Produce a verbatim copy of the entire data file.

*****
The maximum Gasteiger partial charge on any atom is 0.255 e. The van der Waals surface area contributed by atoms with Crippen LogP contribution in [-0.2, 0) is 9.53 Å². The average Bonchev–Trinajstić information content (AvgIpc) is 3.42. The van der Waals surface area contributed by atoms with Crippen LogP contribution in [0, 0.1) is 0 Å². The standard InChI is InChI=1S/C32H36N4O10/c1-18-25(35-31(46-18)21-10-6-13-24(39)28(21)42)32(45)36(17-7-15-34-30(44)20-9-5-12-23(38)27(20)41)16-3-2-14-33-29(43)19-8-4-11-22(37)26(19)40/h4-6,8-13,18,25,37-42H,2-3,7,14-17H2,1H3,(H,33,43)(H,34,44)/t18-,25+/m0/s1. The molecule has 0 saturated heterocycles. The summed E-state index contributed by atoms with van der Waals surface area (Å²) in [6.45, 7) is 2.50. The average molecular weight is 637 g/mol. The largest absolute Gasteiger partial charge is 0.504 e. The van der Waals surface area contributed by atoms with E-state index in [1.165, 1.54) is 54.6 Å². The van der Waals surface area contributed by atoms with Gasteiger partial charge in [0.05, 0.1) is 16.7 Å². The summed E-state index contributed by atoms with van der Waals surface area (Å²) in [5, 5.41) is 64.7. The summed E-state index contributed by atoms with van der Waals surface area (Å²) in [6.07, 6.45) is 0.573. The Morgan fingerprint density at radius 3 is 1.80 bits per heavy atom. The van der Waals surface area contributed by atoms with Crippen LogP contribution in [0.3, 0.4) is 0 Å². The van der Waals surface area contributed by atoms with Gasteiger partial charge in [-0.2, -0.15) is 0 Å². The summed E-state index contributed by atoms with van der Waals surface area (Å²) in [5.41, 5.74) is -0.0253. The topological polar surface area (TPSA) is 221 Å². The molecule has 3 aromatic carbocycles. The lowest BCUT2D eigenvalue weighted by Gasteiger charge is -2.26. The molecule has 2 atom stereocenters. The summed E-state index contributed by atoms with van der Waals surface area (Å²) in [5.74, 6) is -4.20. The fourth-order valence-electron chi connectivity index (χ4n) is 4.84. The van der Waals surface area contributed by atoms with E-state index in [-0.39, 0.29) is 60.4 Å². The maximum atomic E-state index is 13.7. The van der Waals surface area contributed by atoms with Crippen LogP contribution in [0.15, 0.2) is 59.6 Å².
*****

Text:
The maximum Gasteiger partial charge on any atom is 0.255 e. The van der Waals surface area contributed by atoms with Crippen LogP contribution in [-0.2, 0) is 9.53 Å². The average Bonchev–Trinajstić information content (AvgIpc) is 3.42. The van der Waals surface area contributed by atoms with Crippen LogP contribution in [0, 0.1) is 0 Å². The standard InChI is InChI=1S/C32H36N4O10/c1-18-25(35-31(46-18)21-10-6-13-24(39)28(21)42)32(45)36(17-7-15-34-30(44)20-9-5-12-23(38)27(20)41)16-3-2-14-33-29(43)19-8-4-11-22(37)26(19)40/h4-6,8-13,18,25,37-42H,2-3,7,14-17H2,1H3,(H,33,43)(H,34,44)/t18-,25+/m0/s1. The molecule has 0 saturated heterocycles. The summed E-state index contributed by atoms with van der Waals surface area (Å²) in [6.45, 7) is 2.50. The average molecular weight is 637 g/mol. The largest absolute Gasteiger partial charge is 0.504 e. The van der Waals surface area contributed by atoms with E-state index in [1.165, 1.54) is 54.6 Å². The van der Waals surface area contributed by atoms with Gasteiger partial charge in [0.05, 0.1) is 16.7 Å². The summed E-state index contributed by atoms with van der Waals surface area (Å²) in [5, 5.41) is 64.7. The summed E-state index contributed by atoms with van der Waals surface area (Å²) in [6.07, 6.45) is 0.573. The Morgan fingerprint density at radius 3 is 1.80 bits per heavy atom. The van der Waals surface area contributed by atoms with Crippen LogP contribution in [0.3, 0.4) is 0 Å². The van der Waals surface area contributed by atoms with Gasteiger partial charge in [-0.2, -0.15) is 0 Å². The summed E-state index contributed by atoms with van der Waals surface area (Å²) in [5.41, 5.74) is -0.0253. The topological polar surface area (TPSA) is 221 Å². The molecule has 3 aromatic carbocycles. The lowest BCUT2D eigenvalue weighted by Gasteiger charge is -2.26. The molecule has 2 atom stereocenters. The summed E-state index contributed by atoms with van der Waals surface area (Å²) in [5.74, 6) is -4.20. The fourth-order valence-electron chi connectivity index (χ4n) is 4.84. The van der Waals surface area contributed by atoms with E-state index in [-0.39, 0.29) is 60.4 Å². The maximum atomic E-state index is 13.7. The van der Waals surface area contributed by atoms with Crippen LogP contribution in [0.15, 0.2) is 59.6 Å².